Elephant Ear Plant Care & Tips
Growing elephant ears is actually pretty easy, even in winter. While it’s a bit more picky than something like a cast iron plant or a zz plant, with a little attention you can have your elephant ear thriving.
Depending on the type, these tropical plants prefer sun or partial shade, though some might like full shade even better. It’s not so much the sun that is the issue with them, though too much can cause browning problems, but the warmth.
If you find the temperature dropping below 50 degrees, that might be a good time to move them indoors or into a greenhouse.
Repeat after me: moisture, moisture, moisture. These are plants that need a lot of water! Keep them away from strong winds, perhaps potting them partially submerged in water, or make good use of mulch.
Because they are a water-loving plant, you might think that any browning at the tips is a sign of over-watering. This could be the case, but in most cases the browning is caused by too much sun and too LITTLE water.
Check the top five inches or so of soil around the plant for dryness and adjust watering as needed.
Elephant ears do like their soil rich with organic compost and organic fertilizers. If you can get your hands on some manure (please wear gloves), the plants will love you for the tasty meal. Fertilize about once a month.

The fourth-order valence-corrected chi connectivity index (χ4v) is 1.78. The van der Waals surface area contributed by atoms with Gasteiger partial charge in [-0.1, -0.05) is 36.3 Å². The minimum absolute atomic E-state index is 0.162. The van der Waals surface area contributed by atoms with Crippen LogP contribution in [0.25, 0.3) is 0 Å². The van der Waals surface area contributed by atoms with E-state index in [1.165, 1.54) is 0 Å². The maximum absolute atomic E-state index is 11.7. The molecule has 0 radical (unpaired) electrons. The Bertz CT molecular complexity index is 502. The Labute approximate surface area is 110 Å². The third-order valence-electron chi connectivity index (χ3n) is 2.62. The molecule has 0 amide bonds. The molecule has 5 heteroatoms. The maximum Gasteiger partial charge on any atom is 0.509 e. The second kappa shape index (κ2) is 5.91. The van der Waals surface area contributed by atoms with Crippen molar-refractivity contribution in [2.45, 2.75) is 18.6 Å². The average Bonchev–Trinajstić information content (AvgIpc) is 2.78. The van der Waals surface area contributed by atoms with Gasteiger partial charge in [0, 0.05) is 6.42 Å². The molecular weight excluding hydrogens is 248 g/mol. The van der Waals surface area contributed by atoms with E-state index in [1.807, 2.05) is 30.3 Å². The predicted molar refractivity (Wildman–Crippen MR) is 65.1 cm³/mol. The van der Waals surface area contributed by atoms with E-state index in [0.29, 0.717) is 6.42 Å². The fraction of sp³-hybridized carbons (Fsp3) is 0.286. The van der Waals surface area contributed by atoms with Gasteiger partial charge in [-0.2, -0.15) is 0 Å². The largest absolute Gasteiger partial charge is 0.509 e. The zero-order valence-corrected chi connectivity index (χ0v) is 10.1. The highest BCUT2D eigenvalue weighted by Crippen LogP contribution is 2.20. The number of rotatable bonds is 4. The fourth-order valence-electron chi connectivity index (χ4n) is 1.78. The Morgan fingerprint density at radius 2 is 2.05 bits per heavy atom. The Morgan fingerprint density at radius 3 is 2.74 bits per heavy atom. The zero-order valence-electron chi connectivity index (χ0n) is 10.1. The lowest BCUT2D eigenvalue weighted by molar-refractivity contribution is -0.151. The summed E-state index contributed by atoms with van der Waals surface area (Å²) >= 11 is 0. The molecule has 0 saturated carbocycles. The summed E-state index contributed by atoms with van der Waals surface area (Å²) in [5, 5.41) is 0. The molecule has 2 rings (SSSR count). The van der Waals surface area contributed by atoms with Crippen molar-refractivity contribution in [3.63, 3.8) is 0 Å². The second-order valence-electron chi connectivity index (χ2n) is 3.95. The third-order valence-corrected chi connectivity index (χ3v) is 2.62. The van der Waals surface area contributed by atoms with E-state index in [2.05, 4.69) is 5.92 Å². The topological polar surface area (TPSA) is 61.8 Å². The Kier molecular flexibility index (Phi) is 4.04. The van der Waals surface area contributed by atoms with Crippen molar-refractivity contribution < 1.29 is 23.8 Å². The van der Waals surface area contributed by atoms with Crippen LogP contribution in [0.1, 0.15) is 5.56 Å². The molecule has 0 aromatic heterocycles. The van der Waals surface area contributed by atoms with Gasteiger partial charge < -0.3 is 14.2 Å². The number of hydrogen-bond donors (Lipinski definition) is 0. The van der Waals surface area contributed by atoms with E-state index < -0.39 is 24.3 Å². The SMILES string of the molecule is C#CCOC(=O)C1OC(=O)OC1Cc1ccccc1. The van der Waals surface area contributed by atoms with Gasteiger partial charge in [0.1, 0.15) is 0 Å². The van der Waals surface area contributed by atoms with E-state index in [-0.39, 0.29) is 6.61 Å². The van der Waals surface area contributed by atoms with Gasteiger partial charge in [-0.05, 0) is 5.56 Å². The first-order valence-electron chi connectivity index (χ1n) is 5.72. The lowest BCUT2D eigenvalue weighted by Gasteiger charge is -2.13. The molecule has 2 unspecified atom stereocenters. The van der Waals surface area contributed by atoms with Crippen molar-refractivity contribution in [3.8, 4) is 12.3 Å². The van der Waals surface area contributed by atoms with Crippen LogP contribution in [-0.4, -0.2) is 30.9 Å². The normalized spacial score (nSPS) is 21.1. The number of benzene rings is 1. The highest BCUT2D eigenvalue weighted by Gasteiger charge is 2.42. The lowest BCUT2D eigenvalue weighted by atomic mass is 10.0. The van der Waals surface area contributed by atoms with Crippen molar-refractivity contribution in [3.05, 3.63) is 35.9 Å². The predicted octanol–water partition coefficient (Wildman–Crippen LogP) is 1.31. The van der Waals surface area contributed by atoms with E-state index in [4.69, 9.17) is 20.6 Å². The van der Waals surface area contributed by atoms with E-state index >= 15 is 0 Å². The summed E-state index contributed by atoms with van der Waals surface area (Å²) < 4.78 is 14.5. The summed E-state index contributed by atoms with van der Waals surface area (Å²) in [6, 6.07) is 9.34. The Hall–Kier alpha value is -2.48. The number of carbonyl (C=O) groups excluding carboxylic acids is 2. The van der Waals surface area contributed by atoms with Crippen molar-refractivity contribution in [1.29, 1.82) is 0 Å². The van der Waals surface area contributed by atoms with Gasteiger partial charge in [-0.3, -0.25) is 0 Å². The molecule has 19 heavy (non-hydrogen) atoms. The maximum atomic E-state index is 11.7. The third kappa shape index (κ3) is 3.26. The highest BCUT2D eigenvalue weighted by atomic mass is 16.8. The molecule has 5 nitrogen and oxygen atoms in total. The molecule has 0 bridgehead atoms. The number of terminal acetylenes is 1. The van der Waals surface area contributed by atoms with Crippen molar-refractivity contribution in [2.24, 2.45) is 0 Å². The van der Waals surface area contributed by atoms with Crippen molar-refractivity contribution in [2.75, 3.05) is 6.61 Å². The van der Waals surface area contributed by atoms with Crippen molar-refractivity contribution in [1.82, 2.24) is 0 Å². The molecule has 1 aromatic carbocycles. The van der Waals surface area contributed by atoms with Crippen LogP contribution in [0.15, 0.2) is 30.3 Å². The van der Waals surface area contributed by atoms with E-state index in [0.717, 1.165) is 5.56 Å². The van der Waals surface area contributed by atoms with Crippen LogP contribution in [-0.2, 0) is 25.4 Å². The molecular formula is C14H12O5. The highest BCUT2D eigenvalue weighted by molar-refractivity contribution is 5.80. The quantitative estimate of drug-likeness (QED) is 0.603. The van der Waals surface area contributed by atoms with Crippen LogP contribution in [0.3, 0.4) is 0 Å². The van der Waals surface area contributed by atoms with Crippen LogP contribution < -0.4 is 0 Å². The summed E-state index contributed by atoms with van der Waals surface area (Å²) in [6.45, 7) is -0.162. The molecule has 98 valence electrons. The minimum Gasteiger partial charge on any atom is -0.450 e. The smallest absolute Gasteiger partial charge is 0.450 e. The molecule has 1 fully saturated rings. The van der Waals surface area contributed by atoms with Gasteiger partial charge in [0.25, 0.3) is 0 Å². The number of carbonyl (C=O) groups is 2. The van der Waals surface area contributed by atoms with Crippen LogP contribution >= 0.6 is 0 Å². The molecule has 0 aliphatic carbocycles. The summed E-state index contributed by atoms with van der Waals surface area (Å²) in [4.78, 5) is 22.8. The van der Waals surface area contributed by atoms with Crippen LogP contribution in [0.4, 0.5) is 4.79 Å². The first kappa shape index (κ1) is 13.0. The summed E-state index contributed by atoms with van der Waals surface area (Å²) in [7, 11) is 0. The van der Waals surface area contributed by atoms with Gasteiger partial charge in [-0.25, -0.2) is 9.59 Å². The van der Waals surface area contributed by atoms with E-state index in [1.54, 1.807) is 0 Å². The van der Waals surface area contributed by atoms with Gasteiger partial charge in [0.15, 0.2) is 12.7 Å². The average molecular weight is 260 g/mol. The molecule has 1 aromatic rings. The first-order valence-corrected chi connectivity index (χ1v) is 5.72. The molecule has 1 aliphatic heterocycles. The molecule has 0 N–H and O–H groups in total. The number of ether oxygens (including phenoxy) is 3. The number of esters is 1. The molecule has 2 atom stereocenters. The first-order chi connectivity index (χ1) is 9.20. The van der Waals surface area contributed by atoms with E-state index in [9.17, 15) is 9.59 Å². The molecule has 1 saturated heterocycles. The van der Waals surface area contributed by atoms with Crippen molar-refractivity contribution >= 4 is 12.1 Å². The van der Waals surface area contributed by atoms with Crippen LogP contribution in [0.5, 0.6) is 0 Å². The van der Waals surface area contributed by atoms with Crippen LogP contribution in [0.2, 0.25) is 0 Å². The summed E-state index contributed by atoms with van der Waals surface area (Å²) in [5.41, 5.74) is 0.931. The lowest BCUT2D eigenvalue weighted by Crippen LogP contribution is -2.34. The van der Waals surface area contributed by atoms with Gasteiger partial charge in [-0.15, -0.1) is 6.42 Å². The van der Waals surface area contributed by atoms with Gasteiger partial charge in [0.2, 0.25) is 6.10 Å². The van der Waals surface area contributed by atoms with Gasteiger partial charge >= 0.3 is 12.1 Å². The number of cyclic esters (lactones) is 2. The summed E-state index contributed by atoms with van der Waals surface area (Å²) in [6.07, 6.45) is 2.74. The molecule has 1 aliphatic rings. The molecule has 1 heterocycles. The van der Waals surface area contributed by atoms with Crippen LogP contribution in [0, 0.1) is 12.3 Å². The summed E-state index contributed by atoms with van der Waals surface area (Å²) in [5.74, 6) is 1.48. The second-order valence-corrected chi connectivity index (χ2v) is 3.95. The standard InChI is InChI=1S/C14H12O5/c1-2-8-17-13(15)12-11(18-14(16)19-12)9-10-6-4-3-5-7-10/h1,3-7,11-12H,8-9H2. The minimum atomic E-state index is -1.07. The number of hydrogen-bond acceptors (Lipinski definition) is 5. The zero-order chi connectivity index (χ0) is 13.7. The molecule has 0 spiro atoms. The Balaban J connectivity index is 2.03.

Pay attention to the size your choice of plant may grow to and plant accordingly, giving them room to stretch out so they don’t hog the sun from one another.
Different elephant ear plants can have different leaf colors and shapes, so it can be fun to try several kinds together planted in interesting patterns.
Other recommendations include ferns of contrasting colors, flowers like begonias, and foliage with smaller leaves like Coleus.
Planting Elephant Ears
When your area has seen the last of the frost and cold temperatures, you should be safe for planting outdoors. Check what zones of the type you pick are hardy to — Colocasia “Pink China” is possibly hardy to Zone 6 but some others, like Colocasia gigantea “Thailand Giant Strain,” are quite settled in the Zone 8b area.
Elephant ears are fantastic zone 9 plants and above — you usually won’t have to worry about frost in these zones.
Caladiums are generally Zone 10. Keep a close eye on your outdoor temperatures, as damage can occur below 50 degrees Fahrenheit. If you live in a colder climate, consider keeping your elephant ear plant indoors, at least to overwinter.
Elephant Ear Plant Overview
||Elephant ear plant, tarul, dasheen, chembu, champadhumpa
||Colocasia / Xanthosoma / Caladium / Alocasia
||Oceania, South America, Southeast Asia
||Up to 9 feet
||Full sun to patial shade
||Medium to High
||Rich organic soil 5.5-7.0 pH
||By seed, division, or runners
||Spider mites, thrips
If you’re a bit boggled by all the different names you see associated with the elephant ear plant, don’t be discouraged. There are more than 3,000 species out there!